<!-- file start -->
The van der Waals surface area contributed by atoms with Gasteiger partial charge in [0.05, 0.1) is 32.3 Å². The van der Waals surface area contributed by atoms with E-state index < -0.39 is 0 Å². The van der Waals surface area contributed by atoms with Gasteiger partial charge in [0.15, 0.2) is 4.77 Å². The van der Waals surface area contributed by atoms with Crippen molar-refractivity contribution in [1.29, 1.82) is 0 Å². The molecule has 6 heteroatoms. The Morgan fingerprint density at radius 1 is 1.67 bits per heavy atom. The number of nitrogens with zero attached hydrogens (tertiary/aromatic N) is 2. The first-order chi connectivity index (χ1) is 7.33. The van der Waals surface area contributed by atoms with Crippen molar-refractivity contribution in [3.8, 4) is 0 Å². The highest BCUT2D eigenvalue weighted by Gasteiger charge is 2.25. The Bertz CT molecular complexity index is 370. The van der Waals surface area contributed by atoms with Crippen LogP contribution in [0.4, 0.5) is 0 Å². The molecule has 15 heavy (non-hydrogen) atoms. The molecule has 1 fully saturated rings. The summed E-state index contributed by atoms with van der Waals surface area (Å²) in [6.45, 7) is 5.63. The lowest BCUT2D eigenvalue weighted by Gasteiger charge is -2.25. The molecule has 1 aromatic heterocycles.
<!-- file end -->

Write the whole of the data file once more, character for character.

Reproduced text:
The van der Waals surface area contributed by atoms with Gasteiger partial charge in [0.05, 0.1) is 32.3 Å². The van der Waals surface area contributed by atoms with E-state index < -0.39 is 0 Å². The van der Waals surface area contributed by atoms with Gasteiger partial charge in [0.15, 0.2) is 4.77 Å². The van der Waals surface area contributed by atoms with Crippen molar-refractivity contribution in [1.29, 1.82) is 0 Å². The molecule has 6 heteroatoms. The Morgan fingerprint density at radius 1 is 1.67 bits per heavy atom. The number of nitrogens with zero attached hydrogens (tertiary/aromatic N) is 2. The first-order chi connectivity index (χ1) is 7.33. The van der Waals surface area contributed by atoms with Crippen molar-refractivity contribution in [3.8, 4) is 0 Å². The highest BCUT2D eigenvalue weighted by Gasteiger charge is 2.25. The Bertz CT molecular complexity index is 370. The van der Waals surface area contributed by atoms with Crippen LogP contribution in [0.4, 0.5) is 0 Å². The molecule has 15 heavy (non-hydrogen) atoms. The molecule has 1 fully saturated rings. The summed E-state index contributed by atoms with van der Waals surface area (Å²) in [6.45, 7) is 5.63. The lowest BCUT2D eigenvalue weighted by Gasteiger charge is -2.25. The molecule has 1 aromatic heterocycles.